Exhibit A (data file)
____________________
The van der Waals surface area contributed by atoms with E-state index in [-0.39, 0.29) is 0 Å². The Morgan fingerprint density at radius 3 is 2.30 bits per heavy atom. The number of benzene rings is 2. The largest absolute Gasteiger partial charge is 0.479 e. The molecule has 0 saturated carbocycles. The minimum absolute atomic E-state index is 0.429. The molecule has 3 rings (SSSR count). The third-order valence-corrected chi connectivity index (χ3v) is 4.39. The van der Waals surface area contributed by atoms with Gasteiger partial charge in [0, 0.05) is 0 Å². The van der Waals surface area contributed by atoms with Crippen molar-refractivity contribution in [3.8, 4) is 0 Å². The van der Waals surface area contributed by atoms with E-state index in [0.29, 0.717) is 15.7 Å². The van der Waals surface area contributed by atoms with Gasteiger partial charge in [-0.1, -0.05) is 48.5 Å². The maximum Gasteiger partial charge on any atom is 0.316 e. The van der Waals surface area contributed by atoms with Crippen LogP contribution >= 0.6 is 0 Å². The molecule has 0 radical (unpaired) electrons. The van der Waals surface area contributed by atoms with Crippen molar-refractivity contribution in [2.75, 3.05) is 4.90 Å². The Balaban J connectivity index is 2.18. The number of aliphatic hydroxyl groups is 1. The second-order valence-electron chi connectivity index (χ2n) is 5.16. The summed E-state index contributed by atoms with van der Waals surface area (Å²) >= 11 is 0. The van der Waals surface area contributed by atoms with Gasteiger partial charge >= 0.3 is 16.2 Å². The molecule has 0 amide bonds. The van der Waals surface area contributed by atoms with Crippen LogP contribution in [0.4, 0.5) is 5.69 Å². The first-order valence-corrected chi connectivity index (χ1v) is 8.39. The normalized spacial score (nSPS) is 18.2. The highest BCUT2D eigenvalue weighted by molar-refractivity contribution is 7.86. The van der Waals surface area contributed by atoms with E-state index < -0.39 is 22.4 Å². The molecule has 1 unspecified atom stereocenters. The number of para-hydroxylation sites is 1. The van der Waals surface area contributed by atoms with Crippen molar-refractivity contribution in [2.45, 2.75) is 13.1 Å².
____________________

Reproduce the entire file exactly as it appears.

The van der Waals surface area contributed by atoms with E-state index in [-0.39, 0.29) is 0 Å². The Morgan fingerprint density at radius 3 is 2.30 bits per heavy atom. The number of benzene rings is 2. The largest absolute Gasteiger partial charge is 0.479 e. The molecule has 0 saturated carbocycles. The minimum absolute atomic E-state index is 0.429. The molecule has 3 rings (SSSR count). The third-order valence-corrected chi connectivity index (χ3v) is 4.39. The van der Waals surface area contributed by atoms with Gasteiger partial charge in [0, 0.05) is 0 Å². The van der Waals surface area contributed by atoms with Crippen molar-refractivity contribution in [3.8, 4) is 0 Å². The van der Waals surface area contributed by atoms with E-state index in [0.29, 0.717) is 15.7 Å². The van der Waals surface area contributed by atoms with Gasteiger partial charge in [-0.1, -0.05) is 48.5 Å². The maximum Gasteiger partial charge on any atom is 0.316 e. The van der Waals surface area contributed by atoms with Crippen LogP contribution >= 0.6 is 0 Å². The molecule has 0 radical (unpaired) electrons. The van der Waals surface area contributed by atoms with Crippen molar-refractivity contribution in [2.75, 3.05) is 4.90 Å². The Balaban J connectivity index is 2.18. The number of aliphatic hydroxyl groups is 1. The second-order valence-electron chi connectivity index (χ2n) is 5.16. The summed E-state index contributed by atoms with van der Waals surface area (Å²) >= 11 is 0. The van der Waals surface area contributed by atoms with Gasteiger partial charge >= 0.3 is 16.2 Å². The molecule has 0 amide bonds. The van der Waals surface area contributed by atoms with Crippen LogP contribution in [0.4, 0.5) is 5.69 Å². The first-order valence-corrected chi connectivity index (χ1v) is 8.39. The normalized spacial score (nSPS) is 18.2. The highest BCUT2D eigenvalue weighted by molar-refractivity contribution is 7.86. The van der Waals surface area contributed by atoms with E-state index < -0.39 is 22.4 Å². The molecule has 1 unspecified atom stereocenters. The number of para-hydroxylation sites is 1. The van der Waals surface area contributed by atoms with Crippen molar-refractivity contribution in [2.45, 2.75) is 13.1 Å².